ESA’s Gaia spacecraft detects Jupiter-like planets for the 1st time; scientists elated


Astronomers are over the Moon as they’ve found out the map-making Gaia spacecraft can also act as a planet spotter. Developed by the European Space Agency (ESA) to make the most detailed 3D map of the Milky Way, Gaia has recently discovered two Jupiter-like new exoplanets. This discovery was made through research that was led by the Tel Aviv University experts in collaboration with ESA scientists. 

The identified planets have been named Gaia-1b and Gaia-2b and were spotted using different methods involving artificial intelligence. “We have also published 40 more candidates we detected by Gaia. The astronomical community will now have to try to corroborate their planetary nature as we did for the first two candidates”, Shay Zucker, co-author of the research and head of Tel Aviv University’s Porter School of the Environment and Earth Sciences, said in an official statement.

About the newly discovered exoplanets

The new planets have been referred to as “hot Jupiters” and the measurements about the planet were made using the Large Binocular Telescope installed in Arizona. According to the findings, which were published in the scientific journal Astronomy & Astrophysics, the two exoplanets are giant and are similar in size to Jupiter in our solar system. However, they both orbit their respective star in an extremely tight orbit and one year on both planets lasts less than four days. The experts say that each year on our planet Earth is similar to around 90 years on Gaia-1b and Gaia-2b.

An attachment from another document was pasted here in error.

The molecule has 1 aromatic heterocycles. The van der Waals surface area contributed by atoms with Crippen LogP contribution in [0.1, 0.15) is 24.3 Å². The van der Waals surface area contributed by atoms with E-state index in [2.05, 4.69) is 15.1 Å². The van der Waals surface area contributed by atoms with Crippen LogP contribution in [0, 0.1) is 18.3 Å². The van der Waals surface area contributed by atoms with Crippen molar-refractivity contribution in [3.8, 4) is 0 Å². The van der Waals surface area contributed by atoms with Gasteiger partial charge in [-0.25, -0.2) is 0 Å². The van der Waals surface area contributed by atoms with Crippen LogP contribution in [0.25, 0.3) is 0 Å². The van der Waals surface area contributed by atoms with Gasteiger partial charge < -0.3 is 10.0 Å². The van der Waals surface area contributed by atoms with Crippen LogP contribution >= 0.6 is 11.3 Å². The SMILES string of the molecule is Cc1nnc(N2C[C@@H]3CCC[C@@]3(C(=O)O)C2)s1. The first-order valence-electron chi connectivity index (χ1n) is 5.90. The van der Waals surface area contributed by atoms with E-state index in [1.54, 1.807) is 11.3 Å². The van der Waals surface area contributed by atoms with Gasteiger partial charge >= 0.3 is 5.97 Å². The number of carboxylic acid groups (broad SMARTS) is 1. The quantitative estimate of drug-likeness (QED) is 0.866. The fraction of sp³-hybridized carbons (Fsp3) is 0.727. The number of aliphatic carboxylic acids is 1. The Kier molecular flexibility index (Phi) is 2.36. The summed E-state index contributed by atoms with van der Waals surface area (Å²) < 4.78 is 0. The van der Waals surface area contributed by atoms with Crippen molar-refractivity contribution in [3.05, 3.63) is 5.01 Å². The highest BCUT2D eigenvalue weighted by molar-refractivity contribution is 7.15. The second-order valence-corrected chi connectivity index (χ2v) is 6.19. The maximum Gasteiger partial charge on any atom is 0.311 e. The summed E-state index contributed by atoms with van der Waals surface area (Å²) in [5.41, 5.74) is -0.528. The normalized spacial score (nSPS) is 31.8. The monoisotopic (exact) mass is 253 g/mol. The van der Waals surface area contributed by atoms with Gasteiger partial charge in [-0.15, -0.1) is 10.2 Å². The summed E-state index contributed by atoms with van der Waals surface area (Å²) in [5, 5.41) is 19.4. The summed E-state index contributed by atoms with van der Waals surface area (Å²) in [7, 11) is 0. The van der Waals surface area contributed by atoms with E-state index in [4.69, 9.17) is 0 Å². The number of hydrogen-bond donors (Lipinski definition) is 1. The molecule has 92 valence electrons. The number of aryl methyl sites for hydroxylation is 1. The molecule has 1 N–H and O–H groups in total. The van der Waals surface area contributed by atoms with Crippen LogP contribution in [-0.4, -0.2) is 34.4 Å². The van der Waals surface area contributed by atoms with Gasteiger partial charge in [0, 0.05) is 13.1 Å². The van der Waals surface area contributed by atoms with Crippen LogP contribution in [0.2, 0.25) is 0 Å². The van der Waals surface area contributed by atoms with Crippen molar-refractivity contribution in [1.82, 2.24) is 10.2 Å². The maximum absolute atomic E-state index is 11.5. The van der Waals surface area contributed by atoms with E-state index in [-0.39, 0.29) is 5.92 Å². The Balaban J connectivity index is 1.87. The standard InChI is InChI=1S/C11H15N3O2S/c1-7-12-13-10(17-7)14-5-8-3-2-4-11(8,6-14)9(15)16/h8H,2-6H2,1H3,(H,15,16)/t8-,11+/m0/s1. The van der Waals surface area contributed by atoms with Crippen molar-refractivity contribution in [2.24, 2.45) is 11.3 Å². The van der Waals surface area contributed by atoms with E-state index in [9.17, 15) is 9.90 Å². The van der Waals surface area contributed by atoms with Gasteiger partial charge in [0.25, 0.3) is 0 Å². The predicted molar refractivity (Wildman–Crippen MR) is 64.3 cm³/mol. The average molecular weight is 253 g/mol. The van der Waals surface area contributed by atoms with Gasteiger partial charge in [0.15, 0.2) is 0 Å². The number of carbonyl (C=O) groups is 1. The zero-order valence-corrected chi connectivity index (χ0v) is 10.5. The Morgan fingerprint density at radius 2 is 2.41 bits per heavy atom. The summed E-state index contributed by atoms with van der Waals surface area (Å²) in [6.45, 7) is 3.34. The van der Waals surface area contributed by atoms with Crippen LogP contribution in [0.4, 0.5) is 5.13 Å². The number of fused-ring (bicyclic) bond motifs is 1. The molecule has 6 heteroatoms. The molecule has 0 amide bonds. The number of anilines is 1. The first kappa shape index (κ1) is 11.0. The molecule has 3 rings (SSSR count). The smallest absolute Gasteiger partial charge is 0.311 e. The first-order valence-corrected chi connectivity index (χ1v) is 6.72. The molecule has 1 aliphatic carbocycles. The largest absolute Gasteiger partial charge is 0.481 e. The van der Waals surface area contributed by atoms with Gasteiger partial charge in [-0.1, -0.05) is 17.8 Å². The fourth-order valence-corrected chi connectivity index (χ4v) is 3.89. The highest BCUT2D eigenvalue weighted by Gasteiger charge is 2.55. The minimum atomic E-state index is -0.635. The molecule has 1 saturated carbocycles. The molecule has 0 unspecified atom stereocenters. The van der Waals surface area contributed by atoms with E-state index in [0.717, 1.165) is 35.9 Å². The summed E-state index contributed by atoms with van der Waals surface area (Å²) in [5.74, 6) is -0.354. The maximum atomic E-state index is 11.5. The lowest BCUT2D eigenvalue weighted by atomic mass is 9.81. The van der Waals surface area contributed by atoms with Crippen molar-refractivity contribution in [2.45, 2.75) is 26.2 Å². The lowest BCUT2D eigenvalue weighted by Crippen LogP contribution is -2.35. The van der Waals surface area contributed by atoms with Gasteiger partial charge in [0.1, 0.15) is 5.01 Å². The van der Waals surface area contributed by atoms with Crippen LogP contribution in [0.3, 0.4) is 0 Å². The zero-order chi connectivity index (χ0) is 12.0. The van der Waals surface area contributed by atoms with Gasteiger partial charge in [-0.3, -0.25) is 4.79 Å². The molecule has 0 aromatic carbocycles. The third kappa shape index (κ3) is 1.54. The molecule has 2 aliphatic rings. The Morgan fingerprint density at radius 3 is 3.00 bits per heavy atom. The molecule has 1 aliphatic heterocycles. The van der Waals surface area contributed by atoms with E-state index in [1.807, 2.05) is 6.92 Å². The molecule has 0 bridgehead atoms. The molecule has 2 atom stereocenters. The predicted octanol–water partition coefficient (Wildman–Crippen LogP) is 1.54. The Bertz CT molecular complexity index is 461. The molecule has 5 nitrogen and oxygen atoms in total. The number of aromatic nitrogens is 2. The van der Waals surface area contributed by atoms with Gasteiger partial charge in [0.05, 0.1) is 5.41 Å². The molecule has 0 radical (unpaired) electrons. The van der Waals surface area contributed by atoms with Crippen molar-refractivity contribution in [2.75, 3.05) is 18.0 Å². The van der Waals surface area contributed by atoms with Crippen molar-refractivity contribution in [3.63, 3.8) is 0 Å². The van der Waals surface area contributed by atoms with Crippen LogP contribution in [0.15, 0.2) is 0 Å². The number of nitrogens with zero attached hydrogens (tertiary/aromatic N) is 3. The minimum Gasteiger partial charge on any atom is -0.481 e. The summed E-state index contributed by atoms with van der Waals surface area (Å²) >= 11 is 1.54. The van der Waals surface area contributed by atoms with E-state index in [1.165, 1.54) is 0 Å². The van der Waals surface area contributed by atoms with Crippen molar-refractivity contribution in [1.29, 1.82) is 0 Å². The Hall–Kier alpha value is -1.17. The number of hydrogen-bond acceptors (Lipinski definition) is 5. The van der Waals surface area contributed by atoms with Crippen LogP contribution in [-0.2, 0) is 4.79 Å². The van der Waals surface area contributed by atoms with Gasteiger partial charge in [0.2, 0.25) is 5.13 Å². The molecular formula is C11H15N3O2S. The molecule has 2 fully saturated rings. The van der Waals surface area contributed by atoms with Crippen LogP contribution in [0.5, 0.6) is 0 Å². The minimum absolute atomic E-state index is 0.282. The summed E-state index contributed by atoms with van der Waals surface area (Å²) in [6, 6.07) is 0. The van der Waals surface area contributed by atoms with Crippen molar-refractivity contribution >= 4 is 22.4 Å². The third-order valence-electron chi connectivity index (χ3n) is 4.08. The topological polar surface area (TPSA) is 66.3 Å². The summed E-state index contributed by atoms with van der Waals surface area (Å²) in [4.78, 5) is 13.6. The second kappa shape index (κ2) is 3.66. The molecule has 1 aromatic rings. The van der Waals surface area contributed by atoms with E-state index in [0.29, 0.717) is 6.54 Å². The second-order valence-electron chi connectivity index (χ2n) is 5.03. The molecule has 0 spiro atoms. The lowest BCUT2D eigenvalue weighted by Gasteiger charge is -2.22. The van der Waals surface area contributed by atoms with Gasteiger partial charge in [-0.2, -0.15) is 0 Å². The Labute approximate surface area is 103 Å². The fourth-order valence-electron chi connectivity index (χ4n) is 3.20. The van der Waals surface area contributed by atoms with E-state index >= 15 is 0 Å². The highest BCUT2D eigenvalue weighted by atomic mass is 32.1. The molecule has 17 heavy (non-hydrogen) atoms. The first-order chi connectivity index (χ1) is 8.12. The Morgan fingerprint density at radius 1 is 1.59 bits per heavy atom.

How were the planets discovered?

The planets were discovered after Gaia was repurposed to observe the transit of planets when they cross the face of their stars. Notably, Gaia is a star-surveying satellite which makes it easier to observe stars and notice dips in starlight. The common method of finding exoplanets is to notice periodic dips in the light emerging from a star, a phenomenon that is caused due to an orbiting exoplanet. The process of noticing transits also enables scientists to estimate the size of the planet’s orbit; as more frequent the dips, the closer the planet is to its star. 

To confirm that the dips were indeed being caused by Gaia-1b and Gaia-2b, the astronomers used the Large Binocular Telescope which helps to track small fluctuations in a star’s movement. “Gaia’s ability to discover planets via the partial occultation method, which generally requires continuous monitoring over a long period of time, has been doubted up to now”, the experts said in their statement. “The research team charged with this mission developed an algorithm specially adapted to Gaia’s characteristics, and searched for years for these signals in the cumulative databases from the spaceship”.


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